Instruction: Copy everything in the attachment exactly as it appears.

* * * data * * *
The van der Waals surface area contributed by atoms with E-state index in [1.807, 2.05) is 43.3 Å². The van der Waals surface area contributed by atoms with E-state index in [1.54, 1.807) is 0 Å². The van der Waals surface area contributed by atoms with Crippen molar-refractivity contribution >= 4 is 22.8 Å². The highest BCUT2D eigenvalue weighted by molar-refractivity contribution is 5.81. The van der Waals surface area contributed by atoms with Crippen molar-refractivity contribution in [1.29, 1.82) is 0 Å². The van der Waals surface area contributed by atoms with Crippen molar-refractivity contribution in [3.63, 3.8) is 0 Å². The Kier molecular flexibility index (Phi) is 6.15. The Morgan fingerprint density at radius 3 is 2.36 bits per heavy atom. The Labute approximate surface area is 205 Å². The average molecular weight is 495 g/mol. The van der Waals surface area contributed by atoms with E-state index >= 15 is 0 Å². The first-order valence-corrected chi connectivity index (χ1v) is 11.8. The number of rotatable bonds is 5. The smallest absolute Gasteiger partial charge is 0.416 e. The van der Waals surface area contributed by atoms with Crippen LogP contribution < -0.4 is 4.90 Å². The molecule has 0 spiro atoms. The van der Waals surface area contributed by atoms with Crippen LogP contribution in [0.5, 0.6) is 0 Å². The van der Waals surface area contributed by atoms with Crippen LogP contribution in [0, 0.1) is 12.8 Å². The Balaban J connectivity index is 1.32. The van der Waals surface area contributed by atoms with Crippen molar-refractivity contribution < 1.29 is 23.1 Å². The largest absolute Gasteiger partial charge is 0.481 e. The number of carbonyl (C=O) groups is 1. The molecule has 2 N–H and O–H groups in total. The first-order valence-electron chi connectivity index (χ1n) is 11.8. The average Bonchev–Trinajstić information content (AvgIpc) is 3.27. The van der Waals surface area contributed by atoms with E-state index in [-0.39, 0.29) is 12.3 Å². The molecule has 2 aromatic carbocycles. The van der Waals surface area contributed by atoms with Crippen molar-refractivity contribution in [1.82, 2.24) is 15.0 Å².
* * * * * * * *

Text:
The van der Waals surface area contributed by atoms with E-state index in [1.807, 2.05) is 43.3 Å². The van der Waals surface area contributed by atoms with E-state index in [1.54, 1.807) is 0 Å². The van der Waals surface area contributed by atoms with Crippen molar-refractivity contribution >= 4 is 22.8 Å². The highest BCUT2D eigenvalue weighted by molar-refractivity contribution is 5.81. The van der Waals surface area contributed by atoms with Crippen molar-refractivity contribution in [1.29, 1.82) is 0 Å². The van der Waals surface area contributed by atoms with Crippen molar-refractivity contribution in [3.63, 3.8) is 0 Å². The Kier molecular flexibility index (Phi) is 6.15. The Morgan fingerprint density at radius 3 is 2.36 bits per heavy atom. The Labute approximate surface area is 205 Å². The average molecular weight is 495 g/mol. The van der Waals surface area contributed by atoms with E-state index >= 15 is 0 Å². The first-order valence-corrected chi connectivity index (χ1v) is 11.8. The number of rotatable bonds is 5. The smallest absolute Gasteiger partial charge is 0.416 e. The van der Waals surface area contributed by atoms with Crippen LogP contribution < -0.4 is 4.90 Å². The molecule has 0 spiro atoms. The van der Waals surface area contributed by atoms with Crippen LogP contribution in [0.5, 0.6) is 0 Å². The van der Waals surface area contributed by atoms with Crippen LogP contribution in [0, 0.1) is 12.8 Å². The Balaban J connectivity index is 1.32. The van der Waals surface area contributed by atoms with Crippen molar-refractivity contribution < 1.29 is 23.1 Å². The largest absolute Gasteiger partial charge is 0.481 e. The number of carbonyl (C=O) groups is 1. The molecule has 2 N–H and O–H groups in total. The first-order valence-electron chi connectivity index (χ1n) is 11.8. The average Bonchev–Trinajstić information content (AvgIpc) is 3.27. The van der Waals surface area contributed by atoms with E-state index in [-0.39, 0.29) is 12.3 Å². The molecule has 2 aromatic carbocycles. The van der Waals surface area contributed by atoms with Crippen molar-refractivity contribution in [1.82, 2.24) is 15.0 Å².